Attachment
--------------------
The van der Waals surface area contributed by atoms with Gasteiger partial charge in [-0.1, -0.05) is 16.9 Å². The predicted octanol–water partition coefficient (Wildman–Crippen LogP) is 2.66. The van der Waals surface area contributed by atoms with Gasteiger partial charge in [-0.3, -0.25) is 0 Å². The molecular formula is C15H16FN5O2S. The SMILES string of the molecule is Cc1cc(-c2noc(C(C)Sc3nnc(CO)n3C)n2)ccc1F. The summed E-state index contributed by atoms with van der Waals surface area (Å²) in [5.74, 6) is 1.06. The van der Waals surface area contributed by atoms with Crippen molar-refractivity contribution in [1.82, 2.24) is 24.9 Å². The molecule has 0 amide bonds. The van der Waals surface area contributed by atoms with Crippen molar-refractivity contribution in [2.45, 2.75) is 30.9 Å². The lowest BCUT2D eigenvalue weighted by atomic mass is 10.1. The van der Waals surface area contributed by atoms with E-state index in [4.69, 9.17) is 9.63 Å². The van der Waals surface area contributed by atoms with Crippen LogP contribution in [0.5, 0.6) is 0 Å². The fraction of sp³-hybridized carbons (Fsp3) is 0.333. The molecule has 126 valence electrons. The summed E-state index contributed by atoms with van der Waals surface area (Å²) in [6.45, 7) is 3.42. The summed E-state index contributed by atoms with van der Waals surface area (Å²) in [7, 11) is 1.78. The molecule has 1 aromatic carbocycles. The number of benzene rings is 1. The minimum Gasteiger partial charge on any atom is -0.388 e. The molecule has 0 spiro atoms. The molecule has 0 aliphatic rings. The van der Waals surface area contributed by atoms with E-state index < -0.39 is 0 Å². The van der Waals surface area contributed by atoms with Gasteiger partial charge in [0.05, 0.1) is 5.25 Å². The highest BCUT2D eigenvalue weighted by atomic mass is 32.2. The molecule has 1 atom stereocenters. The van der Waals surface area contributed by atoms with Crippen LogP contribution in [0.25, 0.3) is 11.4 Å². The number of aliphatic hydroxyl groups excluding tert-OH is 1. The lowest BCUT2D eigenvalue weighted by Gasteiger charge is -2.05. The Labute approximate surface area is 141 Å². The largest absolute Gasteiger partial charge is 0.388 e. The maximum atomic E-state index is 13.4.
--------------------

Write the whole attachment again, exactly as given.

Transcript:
The van der Waals surface area contributed by atoms with Gasteiger partial charge in [-0.1, -0.05) is 16.9 Å². The predicted octanol–water partition coefficient (Wildman–Crippen LogP) is 2.66. The van der Waals surface area contributed by atoms with Gasteiger partial charge in [-0.3, -0.25) is 0 Å². The molecular formula is C15H16FN5O2S. The SMILES string of the molecule is Cc1cc(-c2noc(C(C)Sc3nnc(CO)n3C)n2)ccc1F. The summed E-state index contributed by atoms with van der Waals surface area (Å²) in [5.74, 6) is 1.06. The van der Waals surface area contributed by atoms with Crippen molar-refractivity contribution in [1.82, 2.24) is 24.9 Å². The molecule has 0 amide bonds. The van der Waals surface area contributed by atoms with Crippen molar-refractivity contribution in [2.45, 2.75) is 30.9 Å². The lowest BCUT2D eigenvalue weighted by atomic mass is 10.1. The van der Waals surface area contributed by atoms with E-state index in [4.69, 9.17) is 9.63 Å². The van der Waals surface area contributed by atoms with Crippen LogP contribution in [0.5, 0.6) is 0 Å². The fraction of sp³-hybridized carbons (Fsp3) is 0.333. The molecule has 126 valence electrons. The summed E-state index contributed by atoms with van der Waals surface area (Å²) in [6.45, 7) is 3.42. The summed E-state index contributed by atoms with van der Waals surface area (Å²) in [7, 11) is 1.78. The molecule has 1 aromatic carbocycles. The number of benzene rings is 1. The minimum Gasteiger partial charge on any atom is -0.388 e. The molecule has 0 spiro atoms. The molecule has 0 aliphatic rings. The van der Waals surface area contributed by atoms with E-state index < -0.39 is 0 Å². The van der Waals surface area contributed by atoms with Gasteiger partial charge in [0.05, 0.1) is 5.25 Å². The highest BCUT2D eigenvalue weighted by atomic mass is 32.2. The molecule has 1 atom stereocenters. The van der Waals surface area contributed by atoms with Crippen LogP contribution in [0.25, 0.3) is 11.4 Å². The number of aliphatic hydroxyl groups excluding tert-OH is 1. The lowest BCUT2D eigenvalue weighted by Gasteiger charge is -2.05. The Labute approximate surface area is 141 Å². The largest absolute Gasteiger partial charge is 0.388 e. The maximum atomic E-state index is 13.4.